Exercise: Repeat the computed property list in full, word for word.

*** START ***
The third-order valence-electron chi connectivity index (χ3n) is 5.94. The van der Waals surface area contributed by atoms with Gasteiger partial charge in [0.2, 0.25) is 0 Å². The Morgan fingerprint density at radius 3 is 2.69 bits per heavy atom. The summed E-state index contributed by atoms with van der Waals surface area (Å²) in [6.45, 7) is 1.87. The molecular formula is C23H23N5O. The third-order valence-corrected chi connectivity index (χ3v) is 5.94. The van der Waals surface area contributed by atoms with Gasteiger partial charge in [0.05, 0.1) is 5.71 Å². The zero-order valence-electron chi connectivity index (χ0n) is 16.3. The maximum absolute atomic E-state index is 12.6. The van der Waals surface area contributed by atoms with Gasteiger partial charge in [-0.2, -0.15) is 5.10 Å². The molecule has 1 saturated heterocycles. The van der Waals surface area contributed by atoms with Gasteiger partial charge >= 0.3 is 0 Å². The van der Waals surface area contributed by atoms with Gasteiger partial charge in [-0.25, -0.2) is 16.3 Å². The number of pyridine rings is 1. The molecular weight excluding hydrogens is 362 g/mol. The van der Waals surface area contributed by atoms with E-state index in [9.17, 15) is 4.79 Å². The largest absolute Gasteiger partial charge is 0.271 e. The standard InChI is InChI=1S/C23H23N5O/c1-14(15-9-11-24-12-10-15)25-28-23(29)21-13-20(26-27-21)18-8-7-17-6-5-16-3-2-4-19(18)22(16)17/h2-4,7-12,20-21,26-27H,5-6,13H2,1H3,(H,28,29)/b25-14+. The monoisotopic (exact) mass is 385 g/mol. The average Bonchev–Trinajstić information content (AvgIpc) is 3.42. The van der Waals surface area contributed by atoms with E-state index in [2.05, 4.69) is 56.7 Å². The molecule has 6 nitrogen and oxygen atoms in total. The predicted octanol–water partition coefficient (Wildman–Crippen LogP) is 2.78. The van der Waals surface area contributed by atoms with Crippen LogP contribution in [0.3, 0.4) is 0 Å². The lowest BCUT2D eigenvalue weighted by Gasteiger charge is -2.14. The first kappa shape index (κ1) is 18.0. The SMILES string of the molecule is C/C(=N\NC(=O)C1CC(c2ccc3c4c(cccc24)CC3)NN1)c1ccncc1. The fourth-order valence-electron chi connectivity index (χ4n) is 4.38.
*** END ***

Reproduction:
The third-order valence-electron chi connectivity index (χ3n) is 5.94. The van der Waals surface area contributed by atoms with Gasteiger partial charge in [0.2, 0.25) is 0 Å². The Morgan fingerprint density at radius 3 is 2.69 bits per heavy atom. The summed E-state index contributed by atoms with van der Waals surface area (Å²) in [6.45, 7) is 1.87. The molecular formula is C23H23N5O. The third-order valence-corrected chi connectivity index (χ3v) is 5.94. The van der Waals surface area contributed by atoms with Gasteiger partial charge in [0.05, 0.1) is 5.71 Å². The zero-order valence-electron chi connectivity index (χ0n) is 16.3. The maximum absolute atomic E-state index is 12.6. The van der Waals surface area contributed by atoms with Gasteiger partial charge in [-0.2, -0.15) is 5.10 Å². The molecule has 1 saturated heterocycles. The van der Waals surface area contributed by atoms with Gasteiger partial charge >= 0.3 is 0 Å². The van der Waals surface area contributed by atoms with Gasteiger partial charge in [-0.25, -0.2) is 16.3 Å². The number of pyridine rings is 1. The molecular weight excluding hydrogens is 362 g/mol. The van der Waals surface area contributed by atoms with E-state index in [9.17, 15) is 4.79 Å². The largest absolute Gasteiger partial charge is 0.271 e. The standard InChI is InChI=1S/C23H23N5O/c1-14(15-9-11-24-12-10-15)25-28-23(29)21-13-20(26-27-21)18-8-7-17-6-5-16-3-2-4-19(18)22(16)17/h2-4,7-12,20-21,26-27H,5-6,13H2,1H3,(H,28,29)/b25-14+. The monoisotopic (exact) mass is 385 g/mol. The average Bonchev–Trinajstić information content (AvgIpc) is 3.42. The van der Waals surface area contributed by atoms with E-state index in [2.05, 4.69) is 56.7 Å². The molecule has 6 nitrogen and oxygen atoms in total. The predicted octanol–water partition coefficient (Wildman–Crippen LogP) is 2.78. The van der Waals surface area contributed by atoms with Crippen LogP contribution in [0.3, 0.4) is 0 Å². The lowest BCUT2D eigenvalue weighted by Gasteiger charge is -2.14. The first kappa shape index (κ1) is 18.0. The SMILES string of the molecule is C/C(=N\NC(=O)C1CC(c2ccc3c4c(cccc24)CC3)NN1)c1ccncc1. The fourth-order valence-electron chi connectivity index (χ4n) is 4.38.